Page:A colonial autocracy, New South Wales under Governor Macquarie, 1810-1821.djvu/55

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The appointment was indeed one which a navy captain would covet. Promotion continued, a pension was a practical certainty, the salary sufficient, and a good field offered to advance a son or marry an unportioned daughter.[1] The qualifications required were such as every man and every man's friends would readily believe that he possessed—"Integrity unimpeached, a mind capable of providing its own resources in difficulties without leaning on others for advice, firm in discipline, civil in deportment, and not subject to whimper or whine when severity of discipline is wanted to meet emergencies."[2] But when Lord Castlereagh decided to look higher, he found the offer did not appeal strongly to a general officer of ability in time of war. This makes it all the more remarkable that, when Nightingall relinquished his appointment, the choice fell on a man whose whole heart exulted in the work, and who for twelve years bent the whole energy of mind and body with eager zest to what he felt to be the public good. It is true that Lachlan Macquarie was often wrong, was often vain, was often obstinate, but not infrequently he was right and he was never indifferent. Fitted by his training for the work of a military governor, hereditary instincts doubtless accounted for his leaning towards the patriarchal system, for he was the heir of the sixteenth chief of a clan of Ulva. But he had entered the army at a very early age, and by the time of his appointment had served thirty years in that "school of subordination."[3] He was a staunch Tory and Episcopalian, and appears to have had the manners of an Englishman rather than a Scotchman. He had seen much active service, chiefly in India, had been in America, at Alexandria, and for three years Assistant Adjutant-General in London, a post which had made him known in official circles and increased his good repute. In 1805 he had gone back to India, returning to take command of the 73rd in 1807. On the 15th May, 1809, he sailed with his regiment to New South Wales.[4]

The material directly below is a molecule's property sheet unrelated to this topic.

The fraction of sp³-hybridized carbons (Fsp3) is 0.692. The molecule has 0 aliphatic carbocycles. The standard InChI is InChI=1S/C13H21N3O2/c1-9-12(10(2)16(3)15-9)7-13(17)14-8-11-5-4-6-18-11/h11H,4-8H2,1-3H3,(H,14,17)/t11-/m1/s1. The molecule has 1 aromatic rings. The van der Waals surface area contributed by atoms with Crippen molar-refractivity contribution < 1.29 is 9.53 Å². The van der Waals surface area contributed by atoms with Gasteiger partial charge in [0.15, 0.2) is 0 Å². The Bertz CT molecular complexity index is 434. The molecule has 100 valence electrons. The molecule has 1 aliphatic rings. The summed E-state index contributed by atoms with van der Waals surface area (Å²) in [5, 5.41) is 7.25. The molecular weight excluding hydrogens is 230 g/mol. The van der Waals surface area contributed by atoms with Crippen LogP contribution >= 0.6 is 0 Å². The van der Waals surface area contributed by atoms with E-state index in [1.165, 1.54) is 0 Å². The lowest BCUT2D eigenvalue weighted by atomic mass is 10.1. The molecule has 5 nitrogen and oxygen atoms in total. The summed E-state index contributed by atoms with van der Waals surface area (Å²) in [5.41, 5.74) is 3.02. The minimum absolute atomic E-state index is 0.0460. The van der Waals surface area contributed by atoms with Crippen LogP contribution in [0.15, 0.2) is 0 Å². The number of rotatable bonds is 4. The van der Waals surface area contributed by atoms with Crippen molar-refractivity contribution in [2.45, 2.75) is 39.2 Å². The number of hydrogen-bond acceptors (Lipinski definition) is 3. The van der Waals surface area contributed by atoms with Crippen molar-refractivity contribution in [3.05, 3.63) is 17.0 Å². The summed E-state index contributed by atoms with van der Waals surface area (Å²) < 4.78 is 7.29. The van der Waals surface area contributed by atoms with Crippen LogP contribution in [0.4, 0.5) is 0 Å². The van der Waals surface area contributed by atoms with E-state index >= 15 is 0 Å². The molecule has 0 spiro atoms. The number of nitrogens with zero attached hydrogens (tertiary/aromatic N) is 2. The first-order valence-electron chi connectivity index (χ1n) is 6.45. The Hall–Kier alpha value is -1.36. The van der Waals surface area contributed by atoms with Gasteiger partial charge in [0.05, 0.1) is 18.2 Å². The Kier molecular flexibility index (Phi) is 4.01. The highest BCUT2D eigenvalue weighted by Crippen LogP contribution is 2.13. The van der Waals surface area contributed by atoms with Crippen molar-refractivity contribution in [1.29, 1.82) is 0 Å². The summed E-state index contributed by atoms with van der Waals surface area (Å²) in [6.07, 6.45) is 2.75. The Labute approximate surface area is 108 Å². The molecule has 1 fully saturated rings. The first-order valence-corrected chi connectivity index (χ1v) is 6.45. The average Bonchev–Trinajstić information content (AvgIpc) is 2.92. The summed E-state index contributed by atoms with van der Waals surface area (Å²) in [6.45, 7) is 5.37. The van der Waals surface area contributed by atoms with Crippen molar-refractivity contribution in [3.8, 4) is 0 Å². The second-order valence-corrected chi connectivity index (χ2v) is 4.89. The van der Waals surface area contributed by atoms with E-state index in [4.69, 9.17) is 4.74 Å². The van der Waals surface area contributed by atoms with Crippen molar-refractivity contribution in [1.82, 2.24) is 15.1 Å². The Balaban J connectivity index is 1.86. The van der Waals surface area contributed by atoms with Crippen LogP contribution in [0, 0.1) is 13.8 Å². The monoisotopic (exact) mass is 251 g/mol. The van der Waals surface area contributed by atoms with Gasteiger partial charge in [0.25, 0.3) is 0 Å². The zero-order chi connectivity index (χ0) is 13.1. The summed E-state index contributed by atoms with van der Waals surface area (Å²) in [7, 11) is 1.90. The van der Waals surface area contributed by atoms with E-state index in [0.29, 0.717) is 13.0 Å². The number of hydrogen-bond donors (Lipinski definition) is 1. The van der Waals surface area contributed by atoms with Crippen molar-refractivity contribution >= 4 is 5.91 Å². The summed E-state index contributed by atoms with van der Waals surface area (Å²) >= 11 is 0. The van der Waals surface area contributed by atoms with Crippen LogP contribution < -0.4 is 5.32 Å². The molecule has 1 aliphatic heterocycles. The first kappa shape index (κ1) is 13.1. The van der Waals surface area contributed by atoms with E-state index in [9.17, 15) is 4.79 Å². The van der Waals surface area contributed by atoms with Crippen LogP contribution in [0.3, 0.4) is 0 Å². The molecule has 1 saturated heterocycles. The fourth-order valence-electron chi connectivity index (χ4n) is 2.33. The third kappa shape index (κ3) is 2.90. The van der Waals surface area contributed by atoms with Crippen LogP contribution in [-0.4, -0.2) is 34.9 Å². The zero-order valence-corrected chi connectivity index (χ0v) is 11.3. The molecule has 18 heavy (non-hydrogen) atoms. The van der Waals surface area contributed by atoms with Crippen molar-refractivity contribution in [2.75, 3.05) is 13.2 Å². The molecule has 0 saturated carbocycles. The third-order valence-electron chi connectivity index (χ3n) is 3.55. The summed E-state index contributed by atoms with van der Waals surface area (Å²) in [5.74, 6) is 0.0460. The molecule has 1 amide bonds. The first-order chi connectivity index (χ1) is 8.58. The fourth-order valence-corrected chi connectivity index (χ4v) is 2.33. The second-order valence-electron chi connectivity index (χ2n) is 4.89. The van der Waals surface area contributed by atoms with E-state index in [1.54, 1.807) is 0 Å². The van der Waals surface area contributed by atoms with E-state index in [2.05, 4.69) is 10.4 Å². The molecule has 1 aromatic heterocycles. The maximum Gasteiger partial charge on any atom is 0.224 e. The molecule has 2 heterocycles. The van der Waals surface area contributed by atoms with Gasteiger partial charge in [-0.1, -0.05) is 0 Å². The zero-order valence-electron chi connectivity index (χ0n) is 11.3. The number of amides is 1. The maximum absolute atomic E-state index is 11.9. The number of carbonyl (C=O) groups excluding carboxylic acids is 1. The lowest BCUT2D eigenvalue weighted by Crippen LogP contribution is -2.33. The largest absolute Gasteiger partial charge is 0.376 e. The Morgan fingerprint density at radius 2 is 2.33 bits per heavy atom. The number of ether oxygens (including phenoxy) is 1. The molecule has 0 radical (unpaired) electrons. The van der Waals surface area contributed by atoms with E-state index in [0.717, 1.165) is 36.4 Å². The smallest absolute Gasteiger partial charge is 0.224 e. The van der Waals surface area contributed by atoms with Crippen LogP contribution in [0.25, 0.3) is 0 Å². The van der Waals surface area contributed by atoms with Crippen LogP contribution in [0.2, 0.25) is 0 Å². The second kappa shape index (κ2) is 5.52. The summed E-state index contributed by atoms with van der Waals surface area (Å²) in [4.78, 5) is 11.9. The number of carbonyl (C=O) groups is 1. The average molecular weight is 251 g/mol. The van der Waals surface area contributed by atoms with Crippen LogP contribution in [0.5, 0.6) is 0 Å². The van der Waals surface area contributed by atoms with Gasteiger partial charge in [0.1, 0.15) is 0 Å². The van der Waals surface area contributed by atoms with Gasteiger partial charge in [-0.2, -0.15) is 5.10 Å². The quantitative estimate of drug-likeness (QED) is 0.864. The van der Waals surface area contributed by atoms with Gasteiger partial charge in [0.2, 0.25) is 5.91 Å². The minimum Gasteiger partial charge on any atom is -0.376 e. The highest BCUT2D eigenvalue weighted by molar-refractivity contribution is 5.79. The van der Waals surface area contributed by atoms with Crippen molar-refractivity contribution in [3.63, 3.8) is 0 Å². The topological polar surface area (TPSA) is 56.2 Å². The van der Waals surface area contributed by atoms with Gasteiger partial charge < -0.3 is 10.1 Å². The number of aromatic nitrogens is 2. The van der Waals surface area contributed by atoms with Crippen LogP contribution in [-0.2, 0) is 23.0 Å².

1. See, e.g. Banks to Bligh, 15th March, 1805. H.R., VI., Introduction, xxxv.
  2. Banks to Bligh. Ibid.
  3. A favourite phrase of Macquarie's constantly recurring in his letters.
  4. For these details of Macquarie's career see Dictionary of National Biography.